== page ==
How do I “get” my child to read?! (Part 1)

You’ve noticed by now that the questions the parents here at Gracepoint Berkeley church ask me are pretty much permutations of the same central question. But today I want to focus on the “getting” your child to read. But before you read on, be sure to watch the video from the post about Daniel Pink’s book Drive. You’ll see that my list today focuses mostly on the principle of “autonomy.”

Here is my super long list of ways to get your child to read:

#1 CHOICE. Allow them to choose what they read. If you want them to develop a love for reading, they need to read what they love. Telling them, “Read this. It’s a good book.” will rarely work. Consistent with the human condition, most (if not all) children, especially teens, will not want to read it simply because you recommended it. EVEN if they were thinking of reading it before you said anything. (Even when kids ask me what they should read, I usually give them a stack of books to choose from.)

Resist the temptation to say, “That’s too easy for your grade level” or “You should be* reading _____ by now.” Your child is forced to read books with his or her class, and their teachers are choosing books they deem appropriate for their developmental stage. If reading a book you think is “too easy” for your child gets him or her hooked on reading, maybe even FOR LIFE, it’s totally worth it, wouldn’t you say?

Your child is apt to read more if they feel confident as a reader, so give them the time and space to develop their confidence through reading what they choose. Trust me that in time, they’ll push themselves to read more challenging books. It’s in our nature (future post to follow).

#2 FLOODING. As in a “book flood.” One of the reasons I invested hundreds of dollars (if not more) in my classroom library was because I firmly believe that if kids are surrounded by reading materials of all genres, they are more likely to find something they like, and therefore more likely to read it. What this means for you doesn’t necessarily mean spending hundreds of dollars on books! It might mean making trips to a local bookstore, used bookstore, and/or library, and making that a “thing” you do together.

As a side note, this is the reason I have worked pretty hard at creating a space kids want to be in over at Bibliopolis. I want them to love being there, and definitely want them to be surrounded by books so they’ll always associate books with something special or even slightly magical, or at the very least, something positive!

#3 MODELING. The more your child sees YOU reading for pleasure, they will see reading as a pleasurable activity. You know by now that your kids notice everything you do and say. Sometimes they can even imitate the way you do and say it!  This means that they are aware of your relationship (or non-relationship) with books. Studies around kids and technology reveal that one of the biggest frustrations they have is that their parents are hypocrites when it comes to technology.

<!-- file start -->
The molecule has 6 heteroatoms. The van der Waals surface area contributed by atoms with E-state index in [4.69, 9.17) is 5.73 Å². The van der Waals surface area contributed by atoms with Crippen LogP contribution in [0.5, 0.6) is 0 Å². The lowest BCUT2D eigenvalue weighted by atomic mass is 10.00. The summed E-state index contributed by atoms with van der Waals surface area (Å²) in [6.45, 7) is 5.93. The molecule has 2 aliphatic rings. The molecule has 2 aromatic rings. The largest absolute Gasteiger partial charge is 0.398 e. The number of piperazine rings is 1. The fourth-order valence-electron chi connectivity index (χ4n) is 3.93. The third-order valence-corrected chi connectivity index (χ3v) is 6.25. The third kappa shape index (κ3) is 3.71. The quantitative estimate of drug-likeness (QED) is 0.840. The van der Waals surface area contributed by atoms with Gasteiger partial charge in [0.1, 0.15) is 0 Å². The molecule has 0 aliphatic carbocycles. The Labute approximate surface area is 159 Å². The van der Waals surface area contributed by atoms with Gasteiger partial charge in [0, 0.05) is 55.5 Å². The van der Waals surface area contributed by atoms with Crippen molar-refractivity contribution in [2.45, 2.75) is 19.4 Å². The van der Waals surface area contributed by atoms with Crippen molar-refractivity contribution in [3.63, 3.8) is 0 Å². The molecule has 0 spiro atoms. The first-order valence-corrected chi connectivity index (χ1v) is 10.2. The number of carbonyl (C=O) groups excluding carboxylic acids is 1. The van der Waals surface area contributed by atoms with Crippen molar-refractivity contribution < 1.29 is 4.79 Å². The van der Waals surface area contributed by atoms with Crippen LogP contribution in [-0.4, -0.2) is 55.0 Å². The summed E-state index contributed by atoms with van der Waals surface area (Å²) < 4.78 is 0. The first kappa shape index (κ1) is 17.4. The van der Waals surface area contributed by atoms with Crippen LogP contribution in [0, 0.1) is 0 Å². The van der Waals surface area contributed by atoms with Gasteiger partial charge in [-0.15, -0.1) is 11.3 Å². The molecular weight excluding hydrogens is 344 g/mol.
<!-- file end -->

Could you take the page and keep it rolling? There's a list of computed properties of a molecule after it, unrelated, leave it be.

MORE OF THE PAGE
The same goes for reading. Your kids know if you’re just telling, or even forcing, them to read, but you never do it yourself. Even though we’re all super busy, please believe me when I say that developing your own reading life, and sharing that with your kids, is one of the most powerful ways you can influence your child to be a reader.

You don’t always have to read aloud to your child, which some feel too pressed for time to do regularly. But what I’m suggesting is a win-win! You can read whatever you’ve been meaning to read** — fiction, non-fiction, apologetics, biographies, poetry — and you can spend time with your kid while they’re reading their book too.

And there you have it. That’s my list. My teaching colleagues often asked me how I got my students to be such book nerds. And I always tell them the above three things. I let my students choose what to read, out of a gazillion books that they have access to right there in the classroom, and I constantly talk about the variety of books I’m reading, regularly doing book talks, asking them about what they’re reading, encouraging lively conversations and even arguments around books, and making it a priority to set aside “sacred time” for silent reading all together (including me) every day.

What strategies or practices have you tried to “get” your child to read? How did you become a reader yourself? Looking forward to sharing our reading successes!




*We impose our “should be’s” on others!

**Try to read something that’s in physical book form.

Online Bibliopolis Schedule & Library Patron Agreements

A quick post to update all of you on a couple resources you can find on this site:

#1 — I’ve added a page called Bibliopolis Fall 2015 Hours. And you guessed it, you can find the Bibliopolis schedule for Fall 2015 there. You can find it at the top next to the About tab.

#2 — Next to that tab, you can find the Library Patron Agreements. It’s a bit of a misnomer, since I made them up, and everyone else is simply forced to agree with them! But it sounds friendlier than “rules.” It’s really the basic stuff like be safe and nice while in the library. But an important thing to note is that patrons may check out up to 3 books at a time for up to 3 weeks. After the 3-week due date passes, there is a $0.05 a day overdue fine. It’s a truly negligible fine, but its purpose is to teach the kids to be responsible and accountable for the books. (If we were to collect any sort of sum of money, it would be used to purchase books for the library.)